MAGAZINE ARCHIVE : SHOOT – 12.3.1977

Peter Shilton and Frank Stapleton, going for an aerial challenge, are Shoot’s cover stars in early March 1977.

A series of footballers are asked to describe the moments that changed their career, with pep talks from other goalkeepers being beneficial to the careers of Jimmy Rimmer and Joe Corrigan.

Glenn Hoddle, a rising star at Spurs, credits Martin Chivers for helping Spurs sign him, after he presented medals at a schools cup final that Hoddle played in.

Meanwhile, Scotland announced away friendlies in 1977 against Chile and East Germany.

In other news, the price of this year’s FA Cup Final programme has increased from 20p to 50p. The reason given that it will be a special bumper edition as it was the year of The Queen’s Silver Jubilee.

Beside that, getting only a few column inches, Alex Ferguson has changed his status manager of St Mirren to full-time.

Billy Murray scored five goals in a game for Portadown against Dundela, while Jim Harvey of Glenavon is attracting scouts from clubs in England.

Kevin Keegan uses his column to warn that early international call-ups can prove damaging to young players in the long-term.

Aston Villa defender John Gidman gets a full page profile, where he is described as “Liverpool’s present to Aston Villa”, having been turned down by the Anfield club as a youngster.

England’s recent friendly against Holland gets a double page photo piece, with a further two pages being given to post match analysis from various football figures.

Gordon Hill uses his column to state that he wants Manchester City to win the league.

Football in Argentina gets a full page profile, with just over a year until they host the World Cup.

In world news, there was a minute silence before a game for an official in Peru, only for it to emerge that reports of his death were erronious.

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MAGAZINE ARCHIVE : SHOOT – 21.5.1977

David O’Leary is one of the cover stars as the 1976-1977 nears it’s finale.

Jack Charlton (Middlesbrough) and Johnny Giles (West Bromwich Albion) get a double page feature, as the two former Leeds players have left managerial positions in recent weeks.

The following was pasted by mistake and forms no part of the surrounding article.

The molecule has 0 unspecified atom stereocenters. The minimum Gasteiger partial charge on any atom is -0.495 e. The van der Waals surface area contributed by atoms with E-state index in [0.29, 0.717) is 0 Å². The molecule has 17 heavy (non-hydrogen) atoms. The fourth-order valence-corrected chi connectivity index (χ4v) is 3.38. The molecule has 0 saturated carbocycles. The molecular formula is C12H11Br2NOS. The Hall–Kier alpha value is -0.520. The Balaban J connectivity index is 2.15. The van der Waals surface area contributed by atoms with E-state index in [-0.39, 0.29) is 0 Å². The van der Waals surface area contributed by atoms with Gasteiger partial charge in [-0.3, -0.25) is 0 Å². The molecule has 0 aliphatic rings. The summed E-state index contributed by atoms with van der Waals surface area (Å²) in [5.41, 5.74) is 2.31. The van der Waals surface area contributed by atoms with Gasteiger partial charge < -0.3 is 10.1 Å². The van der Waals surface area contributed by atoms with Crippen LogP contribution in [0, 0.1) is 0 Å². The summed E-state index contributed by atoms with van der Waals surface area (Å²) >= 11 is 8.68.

Ray Kennedy gets a full page profile, as he aims to make English football history, aiming to become the first player to win the double twice, having been a part of Arsenal’s 1971 double winning team.

With Liverpool losing to Manchester United in that year’s FA Cup Final, the feat wasn’t achieve until various Manchester United players did it in 1996, with some more doing it in 1999 (Peter Schmeichel, Denis Irwin, Roy Keane and Ryan Giggs winning it three times)

Ashley Cole and Nicholas Anelka are the only players to win the double with two different clubs, after Kennedy was denied this achievement.

Shoot does a double page spread, offering Martin Peters, Pat Rice and Howard Kendall an opportunity to reflect on the season, and why their respective sides didn’t win a trophy.

Gerry Francis uses his column to suggest that anybody wanting to be a manager in England should get the relevant coaching and management qualifications, similar to the structure in West Germany.

In news, Arsenal manager Terry Neill has denied a story in Shoot that Frank Stapleton and Liam Brady are on their way to Liverpool. Middlesbrough midfielder Graeme Souness is unsettled at Ayresome Park

St Mirren manager Alex Ferguson has been fined £25 for comments to the referee after his side were eliminated from the Scottish Cup by Motherwell.

Aston Villa goalkeeper John Burridge gets a full page profile about facing penalties.

In the centre pages, there is a poster of the Aston Villa team, including the League Cup, which they won in 1977.

John Greig uses his column to explain why Rangers didn’t win the league.

Sheffield Wednesday’s teenage goalkeeper Chris Turner gets interviewed, having broke into the team and become a regular of the team he supported growing up.

In world news, Idi Amin is described as “The Generous General”, having rewarded the national team with a free holiday in Libya as a reward for winning the East African Challenge Cup.

MAGAZINE ARCHIVE : SHOOT : 12.2.1977

England’s upcoming friendly against Holland dominates the cover of this edition of Shoot, with Ruud Krol and Trevor Brooking occupying the page.

In news, Republic Of Ireland have arranged a friendly against Poland, but may have to field locally based players due to the club commitments of players based in England. Dundee United were invited on a pre-season tour of Bangladesh.

Alex Stepney has been awarded a testimonial by Manchester United, with Benfica, United’s opponents in the 1968 European Cup Final, visiting Old Trafford. It’s part of a series of events, including a concert by Brotherhood Of Man at Fagin’s Club in Manchester.

The big boys joined the Irish Cup this week, with Linfield hoping to win the trophy for the 31st time. They would have to wait until 1978 to reach that milestone.

Birmingham City manager Willie Bell wanted 1977 British Championship postponed in order to avoid player burnout, due to backlog of club games due to postponements, and England and Scotland going on tour to South America.

England’s friendly with Holland gets a double page spread. The match was the first between the sides since a friendly seven years earlier, a 0-0 draw at Wembley with England months away from heading to Mexico to defend their World Cup title. Shoot focused on the change in fortunes for both countries since then, with Holland reaching the 1974 World Cup Final, a tournament which England failed to qualify for.

Kevin Keegan uses his column to comment that England must deliver a good performance in order to ensure fans keep returning to Wembley to watch them.